Article 50

Article 50

Waves of uncertainty are rolling across Britain’s political landscape. The word ‘United’ in the U.K is looking more and more like a cruel joke. It is possible that an Independent Scotland and an United Ireland have been created from the Brexit fallout. And it’s only the beginning of the process.

So what’s next? First, it is important to clarify that Brexit is an historically unique event – no country like the U.K has ever left an organisation like the E.U. Therefore, predictions are difficult as we have no precedents to look to. One thing that is becoming apparent is that the negotiations will be an immensely complex and arduous affair. Negotiators from the U.K will go to Brussels not really knowing what kind of U.K they are representing. Is it a U.K with or without Scotland? With or without Northern Ireland? Is it a U.K with a populace who are for or against the single market? These are pretty much impossible questions to answer at the moment.

There are also problems for the E.U. There is a distinct possibility that there will be #frexit trending on the tongues of the European twitter feeds come April. A Marine Le Pen victory will be seen as a mandate for a in/out referendum. If France leaves, the whole E.U show comes crashing down. Negotiators in Brussels must know that this is an outcome that is not impossible. Or have they still not heeded the warning signs? Are they still so complacent and naive? Then there is the small answer of another Greek financial crisis. It has been said that Greece could declare that it is unable to repay its existing debts – this would spark panic across French and German banks. The tremors that could tear apart the E.U are getting louder and louder. Negotiations will look like two sinking ships trying to blow holes in each other with water pistols.

So what will be the immediate consequences of triggering Article 50? There will be a weakening of the pound, the spooking of the markets will probably hit growth, and the nitty gritty of a trade deal will start to be negotiated. Regardless of how well the U.K does in the negotiations, the deal will be less favourable than current arrangement within the E.U- anybody saying otherwise is living on Planet Empire 2.0.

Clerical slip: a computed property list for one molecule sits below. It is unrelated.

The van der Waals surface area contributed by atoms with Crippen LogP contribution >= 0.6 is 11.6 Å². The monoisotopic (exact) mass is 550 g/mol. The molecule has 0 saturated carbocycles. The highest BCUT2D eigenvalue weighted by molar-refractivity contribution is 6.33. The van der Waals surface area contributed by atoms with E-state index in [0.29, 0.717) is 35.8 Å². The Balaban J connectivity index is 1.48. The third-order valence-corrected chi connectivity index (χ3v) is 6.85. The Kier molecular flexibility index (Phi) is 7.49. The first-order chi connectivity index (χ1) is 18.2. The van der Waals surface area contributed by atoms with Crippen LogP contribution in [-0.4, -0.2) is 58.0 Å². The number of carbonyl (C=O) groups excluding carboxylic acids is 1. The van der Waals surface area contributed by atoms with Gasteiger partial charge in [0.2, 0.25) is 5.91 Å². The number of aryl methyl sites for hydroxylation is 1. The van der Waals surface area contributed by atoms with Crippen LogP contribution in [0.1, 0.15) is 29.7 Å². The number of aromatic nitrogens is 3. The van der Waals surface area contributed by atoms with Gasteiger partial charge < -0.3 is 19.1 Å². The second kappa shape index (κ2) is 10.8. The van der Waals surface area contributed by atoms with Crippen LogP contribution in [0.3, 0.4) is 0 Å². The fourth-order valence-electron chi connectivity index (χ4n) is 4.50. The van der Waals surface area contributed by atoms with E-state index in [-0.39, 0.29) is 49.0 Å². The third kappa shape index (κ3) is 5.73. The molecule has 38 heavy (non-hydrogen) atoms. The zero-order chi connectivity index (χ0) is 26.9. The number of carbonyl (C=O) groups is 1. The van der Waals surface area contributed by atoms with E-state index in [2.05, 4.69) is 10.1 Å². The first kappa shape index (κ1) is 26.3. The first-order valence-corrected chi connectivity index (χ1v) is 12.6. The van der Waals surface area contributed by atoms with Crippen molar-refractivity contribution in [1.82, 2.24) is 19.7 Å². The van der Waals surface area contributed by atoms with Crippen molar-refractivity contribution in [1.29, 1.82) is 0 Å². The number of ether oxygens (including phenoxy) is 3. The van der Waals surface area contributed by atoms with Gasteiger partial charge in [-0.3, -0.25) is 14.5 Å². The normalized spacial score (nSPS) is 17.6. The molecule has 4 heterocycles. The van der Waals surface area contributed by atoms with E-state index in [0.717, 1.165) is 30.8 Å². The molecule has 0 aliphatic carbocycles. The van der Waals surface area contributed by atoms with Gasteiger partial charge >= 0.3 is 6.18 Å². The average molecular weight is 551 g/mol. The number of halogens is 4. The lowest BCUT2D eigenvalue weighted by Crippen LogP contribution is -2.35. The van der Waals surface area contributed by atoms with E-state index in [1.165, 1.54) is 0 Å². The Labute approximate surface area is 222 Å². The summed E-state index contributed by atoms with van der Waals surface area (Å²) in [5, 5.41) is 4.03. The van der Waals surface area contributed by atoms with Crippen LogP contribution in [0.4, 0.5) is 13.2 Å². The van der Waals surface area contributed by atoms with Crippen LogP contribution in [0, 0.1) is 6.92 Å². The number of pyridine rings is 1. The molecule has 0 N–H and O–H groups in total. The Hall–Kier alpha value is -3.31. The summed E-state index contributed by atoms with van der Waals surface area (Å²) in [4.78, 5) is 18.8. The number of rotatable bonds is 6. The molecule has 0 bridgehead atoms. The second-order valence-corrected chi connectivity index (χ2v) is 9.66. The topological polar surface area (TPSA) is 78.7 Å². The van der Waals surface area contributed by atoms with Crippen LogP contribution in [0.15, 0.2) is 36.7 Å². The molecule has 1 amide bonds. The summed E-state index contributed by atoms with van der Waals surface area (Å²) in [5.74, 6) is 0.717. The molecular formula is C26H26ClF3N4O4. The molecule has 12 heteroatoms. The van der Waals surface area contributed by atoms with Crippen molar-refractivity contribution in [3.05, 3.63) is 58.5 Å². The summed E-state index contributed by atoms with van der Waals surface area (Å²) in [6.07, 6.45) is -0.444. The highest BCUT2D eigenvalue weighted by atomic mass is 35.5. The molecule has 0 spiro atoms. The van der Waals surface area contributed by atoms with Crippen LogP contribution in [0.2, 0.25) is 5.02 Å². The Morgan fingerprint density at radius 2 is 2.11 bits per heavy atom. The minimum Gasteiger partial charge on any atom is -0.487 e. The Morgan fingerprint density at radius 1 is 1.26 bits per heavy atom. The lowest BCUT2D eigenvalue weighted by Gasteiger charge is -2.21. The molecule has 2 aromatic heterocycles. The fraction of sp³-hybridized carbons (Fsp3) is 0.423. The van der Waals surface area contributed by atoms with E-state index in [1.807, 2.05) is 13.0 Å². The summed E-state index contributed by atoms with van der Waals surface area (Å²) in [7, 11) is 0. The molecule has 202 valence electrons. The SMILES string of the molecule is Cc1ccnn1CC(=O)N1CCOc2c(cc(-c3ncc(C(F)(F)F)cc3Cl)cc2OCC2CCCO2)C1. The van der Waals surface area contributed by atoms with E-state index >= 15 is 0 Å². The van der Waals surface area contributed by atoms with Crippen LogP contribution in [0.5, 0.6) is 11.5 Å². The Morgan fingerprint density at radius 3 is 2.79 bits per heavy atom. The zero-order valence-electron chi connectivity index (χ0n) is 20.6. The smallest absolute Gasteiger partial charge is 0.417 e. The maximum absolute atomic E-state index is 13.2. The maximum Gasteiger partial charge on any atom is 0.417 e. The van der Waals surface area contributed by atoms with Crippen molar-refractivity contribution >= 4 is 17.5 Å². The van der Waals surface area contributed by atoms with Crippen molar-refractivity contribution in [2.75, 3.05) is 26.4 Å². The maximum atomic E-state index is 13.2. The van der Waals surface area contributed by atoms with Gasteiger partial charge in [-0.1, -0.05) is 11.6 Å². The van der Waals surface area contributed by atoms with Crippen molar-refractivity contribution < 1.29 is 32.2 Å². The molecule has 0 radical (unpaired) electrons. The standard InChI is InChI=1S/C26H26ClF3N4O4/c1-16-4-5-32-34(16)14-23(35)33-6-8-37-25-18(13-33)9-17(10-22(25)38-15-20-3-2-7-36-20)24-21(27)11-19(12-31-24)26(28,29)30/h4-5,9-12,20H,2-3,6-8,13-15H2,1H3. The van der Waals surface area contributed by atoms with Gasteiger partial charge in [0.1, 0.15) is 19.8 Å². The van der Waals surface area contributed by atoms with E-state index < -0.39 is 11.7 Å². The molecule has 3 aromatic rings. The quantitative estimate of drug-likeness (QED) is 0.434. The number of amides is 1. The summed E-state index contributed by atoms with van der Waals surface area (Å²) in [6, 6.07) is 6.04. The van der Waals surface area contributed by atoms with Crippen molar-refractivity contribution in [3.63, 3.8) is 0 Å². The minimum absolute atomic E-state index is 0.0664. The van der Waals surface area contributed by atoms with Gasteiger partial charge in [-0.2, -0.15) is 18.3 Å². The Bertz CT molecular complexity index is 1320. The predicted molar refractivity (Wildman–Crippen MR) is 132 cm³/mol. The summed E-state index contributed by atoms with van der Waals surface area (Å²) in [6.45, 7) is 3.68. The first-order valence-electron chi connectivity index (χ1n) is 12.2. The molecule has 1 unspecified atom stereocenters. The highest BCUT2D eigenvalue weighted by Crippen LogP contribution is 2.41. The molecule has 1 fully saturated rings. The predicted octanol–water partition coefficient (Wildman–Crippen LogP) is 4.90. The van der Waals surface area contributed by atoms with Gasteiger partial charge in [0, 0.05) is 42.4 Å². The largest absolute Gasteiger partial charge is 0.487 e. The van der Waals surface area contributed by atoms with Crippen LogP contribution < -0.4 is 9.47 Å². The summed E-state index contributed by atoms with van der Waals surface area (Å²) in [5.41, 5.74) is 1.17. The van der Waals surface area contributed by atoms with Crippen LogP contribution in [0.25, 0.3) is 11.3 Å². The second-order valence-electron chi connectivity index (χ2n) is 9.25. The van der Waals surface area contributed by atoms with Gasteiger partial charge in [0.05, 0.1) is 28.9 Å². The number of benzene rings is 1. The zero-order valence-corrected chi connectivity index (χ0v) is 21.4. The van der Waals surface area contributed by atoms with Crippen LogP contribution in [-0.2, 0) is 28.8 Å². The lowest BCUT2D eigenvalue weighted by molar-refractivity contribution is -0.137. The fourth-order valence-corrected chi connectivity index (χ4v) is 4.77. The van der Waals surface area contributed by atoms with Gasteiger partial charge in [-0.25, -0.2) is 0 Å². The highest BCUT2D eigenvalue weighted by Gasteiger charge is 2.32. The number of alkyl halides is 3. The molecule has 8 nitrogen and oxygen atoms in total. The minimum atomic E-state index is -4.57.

I am more interested in the immediate political and social aftermath as the realities of Brexit start to sink in. If you had the misfortune to sit through the most recent bout of Question Time, you will have realised two things a) the level of political debate is so low as to only constitute a throwing around of buzzwords and soundbites, b)  the two sides of the debate are talking at such cross-purposes that any possibility of meaningful communication seems hopeless.

The ‘Legsit’ headline shows the poison that is administrated by the so-called newspapers who accept all their power without a dose of responsibility. The Daily Mail and their ilk manage to undermine half of the population by trivialising and objectifying female leaders. When they’re not doing that they are demonising immigrants whilst ignoring the economic causes of the mass discontent, all in the name of profit. A climate of resentment against those most vulnerable has been created by millionare sociopaths. We cannot rely on these institutions to mediate the seismic change.